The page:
A Long-Term Look at Oil
11/05/2004 12:00 am EST
Harry Dent, best known for his bestsellers, The Great Boom Ahead and The Roaring 2000s, has just published his latest, The Next Great Bubble Boom . Here, the well-known optimist offers his outlook on oil and its impact on the stock market.
"Our buy target of 9,700 to 9,740 was hit in late October and investors should continue to buy on setbacks. The fact that the Dow made a slight new low, but the Nasdaq and S&P 500 held well above their August lows is another positive divergence and shows that the technology stocks are already leading this next bull market. Hence, this continues to look like the last great buying opportunity before the surprise bull market of 2005 and the next great bubble into 2009. A further confirmation will come when the Dow breaks out of its downward channel by breaking above 10,250. Our targets by year-end are back at the January highs of 10,750 and we could test 11,770, the highs from January of 2000 in the early part of 2005. Technology stocks should continue to lead this rally and the drug and healthcare stocks are bouncing back strongly.
"Skyrocketing oil prices have been the biggest factor holding down stock prices. But now they seem more poised to go down than up, and that will be good for stock prices. There are many factors that play into the price of oil, some physical and some psychological. There is no doubt that the global economy is demanding more crude to fuel expansion. But there is also no doubt that plenty of oil exists. The rising prices since 2001 have given oil companies the incentive to expand supply and that is good. This recent rise in prices is actually good in that it will give the incentive to expand reserves and alternate fuels in advance of an economy that is going to be stronger than expected from 2005 to 2009.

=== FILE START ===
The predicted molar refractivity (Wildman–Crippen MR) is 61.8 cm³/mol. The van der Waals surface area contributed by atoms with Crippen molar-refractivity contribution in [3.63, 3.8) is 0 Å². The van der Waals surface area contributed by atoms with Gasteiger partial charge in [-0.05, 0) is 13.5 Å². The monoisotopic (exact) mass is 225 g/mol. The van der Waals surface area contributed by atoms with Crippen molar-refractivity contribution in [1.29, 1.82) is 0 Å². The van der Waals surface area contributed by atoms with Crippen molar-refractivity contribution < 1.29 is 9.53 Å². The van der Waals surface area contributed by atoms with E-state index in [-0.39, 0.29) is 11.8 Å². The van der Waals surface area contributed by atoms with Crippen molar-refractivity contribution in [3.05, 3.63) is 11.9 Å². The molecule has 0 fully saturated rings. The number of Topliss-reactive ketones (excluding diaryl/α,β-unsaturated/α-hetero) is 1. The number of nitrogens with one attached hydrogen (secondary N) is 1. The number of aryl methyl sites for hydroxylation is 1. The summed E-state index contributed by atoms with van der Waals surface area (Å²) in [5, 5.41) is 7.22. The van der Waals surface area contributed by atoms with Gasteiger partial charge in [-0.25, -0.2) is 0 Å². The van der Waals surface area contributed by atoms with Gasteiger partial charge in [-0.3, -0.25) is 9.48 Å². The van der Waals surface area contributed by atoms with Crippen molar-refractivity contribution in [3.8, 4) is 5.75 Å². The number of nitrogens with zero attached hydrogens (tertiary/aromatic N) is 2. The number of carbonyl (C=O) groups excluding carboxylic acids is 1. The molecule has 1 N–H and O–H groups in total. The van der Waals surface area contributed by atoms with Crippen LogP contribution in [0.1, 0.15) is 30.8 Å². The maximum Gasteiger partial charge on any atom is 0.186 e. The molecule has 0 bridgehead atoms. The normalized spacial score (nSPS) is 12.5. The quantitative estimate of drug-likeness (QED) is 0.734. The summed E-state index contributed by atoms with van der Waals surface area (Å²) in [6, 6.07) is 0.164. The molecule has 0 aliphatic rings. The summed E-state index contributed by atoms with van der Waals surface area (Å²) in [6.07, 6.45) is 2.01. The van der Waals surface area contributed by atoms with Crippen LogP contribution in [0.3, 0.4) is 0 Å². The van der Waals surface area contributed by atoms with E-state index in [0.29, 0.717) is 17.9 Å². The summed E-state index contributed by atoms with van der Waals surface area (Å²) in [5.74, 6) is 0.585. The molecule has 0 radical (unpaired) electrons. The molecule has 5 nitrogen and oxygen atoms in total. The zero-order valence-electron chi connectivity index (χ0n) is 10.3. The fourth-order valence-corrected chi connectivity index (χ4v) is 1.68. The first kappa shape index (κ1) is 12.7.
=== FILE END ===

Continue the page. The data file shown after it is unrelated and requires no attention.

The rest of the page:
"Oil recently hit almost $56 a barrel before pulling back. That is up from as low as $10 in 1999. This price run up is very bubble like and is being fed by the rapid growth in hedge funds and short-term supply factors, not long-term. The sky-rocketing price of crude this year has been driven by fears and speculation. Part of the reason that oil has moved up so dramatically has to do with foreign currency exchange rates. Oil is quoted in US dollars around the world. As the US economy improves over the coming years, the dollar will rise again and that will lower the price of oil, as the fall of the dollar has been a major factor in the rise in oil prices since 2001. Overall, oil prices look like they may already have peaked near-term, and prices are likely to settle down somewhere in the $30s in the next year or two. At the end of this road, crude prices will fall, and most likely fall very quickly as sentiment moves in the other direction. Most important, we don't see a high likelihood that ever-rising oil prices are going to stop the strong economic recovery and bull market ahead. In fact, falling prices are more likely and that will only be a positive for stock prices and the economy.
"In addition to the likelihood of falling oil prices, we note that it won't be a strengthening economy that will lift stocks. It will instead be extreme undervaluation vs. bonds (35%), further falling long-term interest rates due to the slow recovery and low inflation, and continued strong earnings from high productivity and past technology investments by corporations. And remember that stocks are a leading indicator and tend to be 6 to 9 months ahead of the economy. So, don't wait like most investors for the economy to confirm the next bull market. Our indicators say that stocks are very likely to be moving up over the coming months and they will confirm the stronger economic recovery ahead in the second half of next year."
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